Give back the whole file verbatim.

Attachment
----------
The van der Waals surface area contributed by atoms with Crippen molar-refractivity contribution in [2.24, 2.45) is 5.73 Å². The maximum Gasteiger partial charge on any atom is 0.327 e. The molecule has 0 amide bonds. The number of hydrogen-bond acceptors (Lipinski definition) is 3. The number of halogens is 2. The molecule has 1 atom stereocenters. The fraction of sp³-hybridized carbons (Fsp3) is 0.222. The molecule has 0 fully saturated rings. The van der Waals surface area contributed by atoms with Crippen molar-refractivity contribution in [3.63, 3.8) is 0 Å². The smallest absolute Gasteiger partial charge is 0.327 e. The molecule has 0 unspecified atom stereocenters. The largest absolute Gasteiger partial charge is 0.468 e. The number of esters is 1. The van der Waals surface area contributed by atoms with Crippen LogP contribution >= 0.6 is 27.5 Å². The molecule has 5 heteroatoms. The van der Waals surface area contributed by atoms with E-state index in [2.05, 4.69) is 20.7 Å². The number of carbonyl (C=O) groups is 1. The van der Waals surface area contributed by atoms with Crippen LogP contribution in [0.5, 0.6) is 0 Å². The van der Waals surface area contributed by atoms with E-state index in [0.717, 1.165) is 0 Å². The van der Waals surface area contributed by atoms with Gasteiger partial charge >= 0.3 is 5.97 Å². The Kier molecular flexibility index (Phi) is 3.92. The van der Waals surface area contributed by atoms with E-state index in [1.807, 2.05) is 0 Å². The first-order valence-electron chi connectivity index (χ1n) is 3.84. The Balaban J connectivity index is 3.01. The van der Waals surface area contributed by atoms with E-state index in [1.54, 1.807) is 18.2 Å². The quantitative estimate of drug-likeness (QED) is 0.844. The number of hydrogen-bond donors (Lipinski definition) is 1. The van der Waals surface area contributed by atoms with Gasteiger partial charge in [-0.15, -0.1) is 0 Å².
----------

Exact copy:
The van der Waals surface area contributed by atoms with Crippen molar-refractivity contribution in [2.24, 2.45) is 5.73 Å². The maximum Gasteiger partial charge on any atom is 0.327 e. The molecule has 0 amide bonds. The number of hydrogen-bond acceptors (Lipinski definition) is 3. The number of halogens is 2. The molecule has 1 atom stereocenters. The fraction of sp³-hybridized carbons (Fsp3) is 0.222. The molecule has 0 fully saturated rings. The van der Waals surface area contributed by atoms with Crippen molar-refractivity contribution in [3.63, 3.8) is 0 Å². The smallest absolute Gasteiger partial charge is 0.327 e. The molecule has 0 unspecified atom stereocenters. The largest absolute Gasteiger partial charge is 0.468 e. The number of esters is 1. The van der Waals surface area contributed by atoms with Crippen LogP contribution >= 0.6 is 27.5 Å². The molecule has 5 heteroatoms. The van der Waals surface area contributed by atoms with E-state index in [2.05, 4.69) is 20.7 Å². The number of carbonyl (C=O) groups is 1. The van der Waals surface area contributed by atoms with Crippen LogP contribution in [0.5, 0.6) is 0 Å². The van der Waals surface area contributed by atoms with E-state index in [0.717, 1.165) is 0 Å². The van der Waals surface area contributed by atoms with Gasteiger partial charge >= 0.3 is 5.97 Å². The Kier molecular flexibility index (Phi) is 3.92. The van der Waals surface area contributed by atoms with E-state index in [1.807, 2.05) is 0 Å². The first-order valence-electron chi connectivity index (χ1n) is 3.84. The Balaban J connectivity index is 3.01. The van der Waals surface area contributed by atoms with E-state index in [1.54, 1.807) is 18.2 Å². The quantitative estimate of drug-likeness (QED) is 0.844. The number of hydrogen-bond donors (Lipinski definition) is 1. The van der Waals surface area contributed by atoms with Gasteiger partial charge in [-0.15, -0.1) is 0 Å².